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Safeguard duty in India will hurt domestic solar growth -BoI

Welspung solar park in Madhya Pradesh. Source: Welspun Renewables.

January 12 (Renewables Now) - The safeguard duty of 70% proposed for solar cell imports into India would lead to a significant slowdown in the country’s solar sector and much higher bids in upcoming tenders, Bridge to India (BoI) warns.

Even if a more modest duty of around 30% is imposed, the effect will still be significant, resulting in declining activity and the “loss of many more jobs” than potentially would be created in manufacturing, according to the consultancy.

The duty, the recommendation for which came a month after solar manufacturers requested it, is for imports from all countries except developing countries other than China and Malaysia. According to Bridge to India, this is roughly 90% of cells and modules used in India. It estimates that in the case of a 30% to 70% final duty, tariffs in solar tenders will climb by 17%-35% or INR 0.45 to INR 0.90 per kWh to allow developers to maintain financial returns.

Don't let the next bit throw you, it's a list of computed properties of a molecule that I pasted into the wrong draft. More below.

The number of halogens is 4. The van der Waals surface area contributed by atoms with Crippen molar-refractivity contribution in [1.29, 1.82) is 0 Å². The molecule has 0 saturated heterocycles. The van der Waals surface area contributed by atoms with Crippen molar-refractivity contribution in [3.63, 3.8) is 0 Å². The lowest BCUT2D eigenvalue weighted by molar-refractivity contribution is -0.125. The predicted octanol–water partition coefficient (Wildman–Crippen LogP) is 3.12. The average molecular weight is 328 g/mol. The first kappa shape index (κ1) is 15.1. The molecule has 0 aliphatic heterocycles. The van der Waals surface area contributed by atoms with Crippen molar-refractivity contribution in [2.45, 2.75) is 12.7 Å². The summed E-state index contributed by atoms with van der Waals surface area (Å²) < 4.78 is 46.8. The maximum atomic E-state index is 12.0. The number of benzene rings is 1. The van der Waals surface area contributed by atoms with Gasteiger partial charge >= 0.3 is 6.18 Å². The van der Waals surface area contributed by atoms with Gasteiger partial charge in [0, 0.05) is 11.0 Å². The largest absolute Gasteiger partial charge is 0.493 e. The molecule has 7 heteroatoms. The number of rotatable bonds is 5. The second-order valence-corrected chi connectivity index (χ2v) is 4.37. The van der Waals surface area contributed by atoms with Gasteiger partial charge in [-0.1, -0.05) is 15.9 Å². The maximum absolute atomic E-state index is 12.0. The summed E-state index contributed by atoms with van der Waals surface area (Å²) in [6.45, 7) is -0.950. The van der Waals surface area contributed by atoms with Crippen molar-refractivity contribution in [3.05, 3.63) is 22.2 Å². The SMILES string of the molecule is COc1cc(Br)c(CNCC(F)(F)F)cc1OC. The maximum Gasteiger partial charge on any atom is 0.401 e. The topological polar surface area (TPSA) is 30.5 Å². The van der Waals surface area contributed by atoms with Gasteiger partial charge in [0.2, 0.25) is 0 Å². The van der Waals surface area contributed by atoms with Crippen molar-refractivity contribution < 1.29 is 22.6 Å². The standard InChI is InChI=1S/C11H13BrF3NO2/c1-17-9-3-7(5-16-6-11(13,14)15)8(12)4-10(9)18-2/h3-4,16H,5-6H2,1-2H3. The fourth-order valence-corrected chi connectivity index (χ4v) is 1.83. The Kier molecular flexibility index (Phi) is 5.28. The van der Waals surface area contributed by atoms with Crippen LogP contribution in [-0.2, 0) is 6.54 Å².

Two tenders for a total of 950 MW of photovoltaic (PV) capacity in Karnataka and Andhra Pradesh were launched last week by the Solar Energy Corporation of India (SECI, both with a cap of INR 2.93/kWh.

In a document dated January 5, the Directorate General of Safeguards, Customs and Central Excise, called for the immediate imposition of a provisional safeguard duty for a recommended period of 200 days.

(INR 100 = USD 1.57/EUR 1.3)

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Browse all articles from Tsvetomira Tsanova

Tsvet has been following the development of the global renewable energy industry for seven years now. She's got a soft spot for emerging markets.

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